The Nova Scotia Public Interest Research Group (NSPIRG) is a campus-based organization whose goal is to provide resources to student and community projects that have an anti-oppression focus. What that means is that we look at where power is located, support efforts to hold that power accountable, and empower those without it. It’s not as simple as you might think: while it’s easy to say that you’re against homophobia, we often bite our tongue before telling our friends that they just made a homophobic comment to avoid awkwardness. Nor are issues black and white all the time. Think about the war in Iraq, for example. The largest protest in world history was against the US-led invasion, but the hundreds of thousands of Canadians that marched against it were certainly not supporters of Saddam Hussein’s regime either. Because oppression is complex, challenges to it must be as well.
As far as complexity goes, the Israel-Palestine issue might just top the list. What happens when a People fleeing genocide force hundreds of thousands of others off their land, and with the help of the world superpower set up an elaborate system of ethnic containment? And the displaced Palestinians, whose leadership is rife with corruption, often resort to terrorism to resist their imposed conditions? How to take a constructive stand against oppression in this situation is not obvious.
It is in this context that a problem arose at a recent protest against the Israeli bombing of Gaza in early November. The Nova Scotia Public Interest Research Group participated in the demonstration and voiced our opposition to the bombings. There were two protesters present with signs comparing the Israeli flag to anti-Semitic symbols. While the individuals only represented themselves, other people present should have had the signs removed. It doesn’t matter whether or not Israel’s policies towards the Palestinians are violent and racist, using such symbols is anti-Semitic and unacceptable. It does nothing to challenge injustice, shuts down possibilities for dialogue and, to repeat, is anti-Semitic. The sign holders should have been challenged by NSPIRG members and were not. We bit our tongues to avoid awkwardness. This was a deeply regrettable mistake, and for it we offer sincere apologies. We apologize to members of the Jewish community, for whom the symbol has a particularly nasty meaning. We also apologize to Palestinians, whose legitimate grievances are not heard because of the anti-semitic broad strokes.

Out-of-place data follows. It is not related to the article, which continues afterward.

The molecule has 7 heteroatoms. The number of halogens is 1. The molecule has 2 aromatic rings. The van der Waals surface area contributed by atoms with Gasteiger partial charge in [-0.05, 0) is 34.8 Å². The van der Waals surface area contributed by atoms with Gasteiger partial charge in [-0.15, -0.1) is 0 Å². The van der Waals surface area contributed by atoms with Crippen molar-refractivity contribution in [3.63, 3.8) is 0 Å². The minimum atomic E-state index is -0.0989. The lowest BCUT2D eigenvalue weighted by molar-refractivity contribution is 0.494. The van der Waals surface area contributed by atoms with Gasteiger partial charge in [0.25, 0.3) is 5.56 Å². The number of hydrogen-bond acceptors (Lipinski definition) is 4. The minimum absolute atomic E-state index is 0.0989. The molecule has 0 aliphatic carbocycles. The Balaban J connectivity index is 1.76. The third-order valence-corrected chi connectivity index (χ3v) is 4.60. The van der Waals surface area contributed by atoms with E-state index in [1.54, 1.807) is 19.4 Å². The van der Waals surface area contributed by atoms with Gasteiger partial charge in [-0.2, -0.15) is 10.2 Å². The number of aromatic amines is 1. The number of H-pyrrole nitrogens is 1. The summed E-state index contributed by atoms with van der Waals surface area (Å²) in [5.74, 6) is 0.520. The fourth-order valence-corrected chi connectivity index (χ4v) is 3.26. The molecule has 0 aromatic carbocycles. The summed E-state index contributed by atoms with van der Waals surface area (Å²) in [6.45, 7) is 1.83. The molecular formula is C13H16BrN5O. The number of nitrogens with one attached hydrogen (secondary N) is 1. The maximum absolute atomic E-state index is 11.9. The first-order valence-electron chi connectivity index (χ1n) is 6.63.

As individuals that try to do their homework on the issue, we see Israel as being in a position of power over Palestine and we do not see the Jewish State using it for peace. We see ever-expanding settlements that force Palestinians onto smaller and smaller portions of land and their natural resources expropriated. We see a network of checkpoints and Jewish-only roads that stifle and humiliate Palestinians. We see a military and political leadership that refers to bombing the most densely-populated region on earth as “cutting the grass.” We feel the need to speak out against it. We are not uncritical of Palestinian movements. The Fatah and Hamas are demonstrably corrupt, and even if one accepts the right of peoples to resist occupation, firing missiles at Israeli civilians is wrong.
Standing against complex oppression requires precision, yet the tools to fight it are often blunt. When challenging some of these things, it’s important to not perpetuate other oppressions. If the security of Israeli Jews comes at the cost of oppressing Palestinians, then a just peace has not been found.Likewise, Palestinian movements for self-determination must free themselves from the taint of anti-Semitism.
Some will oppose the perspective on the Israeli-Palestinian conflict articulated here, and that’s okay. We invite dialogue from all perspectives, and do not shy away from difficult conversations. We will continue to fulfill our mandate of working for social justice, which sometimes includes self-criticism. Hopefully the day where we speak of racism, anti-Semitism and Islamophobia as a thing of the past will come soon.